• 24-70mm f/4 S. I remember my encounters with the old Sony/Zeiss 24-70mm f/4 lens (still available) quite clearly. Compared to the Nikkor 24-70mm f/4 S that Sony is simply just bad. At lots of things. While the Nikkor is good. At lots of things. The 24-70mm f/4 S is small, light, and decidedly without any big gotcha optically. That’s not to say there aren’t small gotchas (my review points out several). However, with lens corrections turned on and careful use, this lens produces excellent results even on the 45mp cameras. Plus it travels smaller than it is in use, making it very bag friendly. Early on the implied lens price in a camera kit was absurdly low. Today it’s US$600 (a US$400 discount from list). If that’s too much to pay, note that a lot of excellent condition 24-70’s are on the used market in the US$400-500 range. This lens is more mid-pack in my list for a reason: it’s a solid balance of price, performance, and size.
  • 24-120mm f/4 S. We just took a jump up in optical qualities in a lens that provides a wide-ish focal range. The previous four lenses are what I regard as “useful lenses,” while this and the next lens are what I regard as “optically superior” work lenses. I was surprised at how good this lens was (though the S-line designation should have been a giveaway). If you have any experience with the Nikon DSLR 24-120mm versions, forgot that, the Z-mount lens is different and better. So much so that it’s become the mid-range zoom that’s usually in my bag (because I value the expanded focal range over what the next two lenses provide). While not the absolutely best optical performer in this category, it’s definitely useful on the 45mp bodies and holds its own. It’s worst attribute is strong vignetting without the lens corrections. This lens is probably the one that the serious users should be using unless they have a specific need for something that the next one provides.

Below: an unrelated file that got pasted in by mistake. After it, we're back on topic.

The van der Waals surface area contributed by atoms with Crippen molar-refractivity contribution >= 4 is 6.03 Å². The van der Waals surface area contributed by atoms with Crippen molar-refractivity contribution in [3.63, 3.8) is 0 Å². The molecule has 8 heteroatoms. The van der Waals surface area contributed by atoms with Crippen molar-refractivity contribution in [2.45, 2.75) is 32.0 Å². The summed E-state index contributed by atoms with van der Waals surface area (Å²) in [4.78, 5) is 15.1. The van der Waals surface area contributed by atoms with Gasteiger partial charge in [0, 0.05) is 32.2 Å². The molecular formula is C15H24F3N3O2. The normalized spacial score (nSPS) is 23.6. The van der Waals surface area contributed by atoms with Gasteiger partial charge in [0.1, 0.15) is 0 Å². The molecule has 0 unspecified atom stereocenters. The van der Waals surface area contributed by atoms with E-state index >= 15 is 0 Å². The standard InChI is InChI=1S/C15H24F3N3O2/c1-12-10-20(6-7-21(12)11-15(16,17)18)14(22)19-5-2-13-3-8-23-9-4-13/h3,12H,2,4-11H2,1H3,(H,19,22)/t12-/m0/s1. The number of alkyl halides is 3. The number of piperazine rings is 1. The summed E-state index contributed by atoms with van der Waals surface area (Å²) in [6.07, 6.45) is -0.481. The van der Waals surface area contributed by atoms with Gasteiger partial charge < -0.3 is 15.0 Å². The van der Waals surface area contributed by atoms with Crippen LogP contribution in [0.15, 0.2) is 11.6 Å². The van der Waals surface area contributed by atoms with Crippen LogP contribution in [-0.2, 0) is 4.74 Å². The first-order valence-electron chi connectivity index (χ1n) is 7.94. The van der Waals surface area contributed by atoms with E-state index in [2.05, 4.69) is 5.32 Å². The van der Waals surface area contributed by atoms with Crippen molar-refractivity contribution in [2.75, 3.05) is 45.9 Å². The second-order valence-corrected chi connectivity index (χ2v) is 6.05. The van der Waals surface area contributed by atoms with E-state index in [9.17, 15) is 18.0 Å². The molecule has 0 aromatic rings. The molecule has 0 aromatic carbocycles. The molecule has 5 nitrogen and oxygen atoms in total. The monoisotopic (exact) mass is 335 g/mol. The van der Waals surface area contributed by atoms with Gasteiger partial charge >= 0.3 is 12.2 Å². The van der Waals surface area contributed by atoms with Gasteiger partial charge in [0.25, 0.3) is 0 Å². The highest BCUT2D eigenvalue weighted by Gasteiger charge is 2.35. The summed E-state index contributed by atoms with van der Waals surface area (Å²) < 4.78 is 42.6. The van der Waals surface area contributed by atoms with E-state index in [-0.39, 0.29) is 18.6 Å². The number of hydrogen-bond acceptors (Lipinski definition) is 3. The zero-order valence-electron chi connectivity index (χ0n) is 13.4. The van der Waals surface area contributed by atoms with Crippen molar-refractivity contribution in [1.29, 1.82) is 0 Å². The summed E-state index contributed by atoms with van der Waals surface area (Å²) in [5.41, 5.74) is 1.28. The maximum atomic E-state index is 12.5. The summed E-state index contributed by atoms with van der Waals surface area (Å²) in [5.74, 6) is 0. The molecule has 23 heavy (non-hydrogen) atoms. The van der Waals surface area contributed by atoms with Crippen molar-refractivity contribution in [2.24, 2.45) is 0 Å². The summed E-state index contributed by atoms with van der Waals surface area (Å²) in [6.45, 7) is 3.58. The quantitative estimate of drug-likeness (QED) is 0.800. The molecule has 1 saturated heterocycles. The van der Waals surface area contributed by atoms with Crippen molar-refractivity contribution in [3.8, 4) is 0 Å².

• 24-70mm f/2.8 S. The cream of the crop is the middle lens in the Zoom Trinity. Again, compared to the DSLR versions we had, this first mirrorless version just simply looks better, in almost every regard. If that’s not an indictment of where we were with DSLRs, consider that this mirrorless lens is 12% shorter and 20% lighter. Optically, it’s the best 24-anything Nikon has ever made, and right up there as one of the very few top 24-70mm’s you can find (the Sony GM is about the same, in my testing). That said, it rarely makes it into my bag as I value the 70-120mm range of the previous lens more than I do the extra stop of light gathering of this one. You very well may be the opposite. So ask yourself this question: another stop of light (buy this lens) or another 40% of horizontal crop at the long end (buy the 24-120mm)?

While Nikon doesn’t show any more mid-range zoom lenses on the current Road Map, what I’m hearing out of Tokyo is that several new choices are coming at some point, plus then we have to see what Tamron and maybe Sigma might provide. The Tamron 20-40mm f/2.8 and 35-150mm f/2-2.8 would be interesting additions that provide some different focal length options, for instance. Sigma, meanwhile, has the 18-50mm f/2.8 lens that would be of interest to DX users. Plus, we can’t rule out the Chinese makers, as it appears they’ve started dabbling in zooms recently.

The bottom line is that you can’t go very far wrong in the mid-range zooms currently available for the Z-mount. They all have an appropriate place, and we already have a reasonable set of choices available. Any additions will just start to clutter our choices and make them more difficult, as is starting to happen in the telephoto lens range. 

Bonus: I haven’t addressed wide angle yet, and there’s a reason for that. We simply don’t have the diversity of choice at multiple levels in wide angle as we do in mid-range and telephoto. That will get addressed soon enough, I believe. But for now, it’s a weakness in the Z System compared to the Sony FE mount.  

Looking for other photographic information? Check out our other Web sites:
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text and images © 2023 Thom Hogan — All Rights Reserved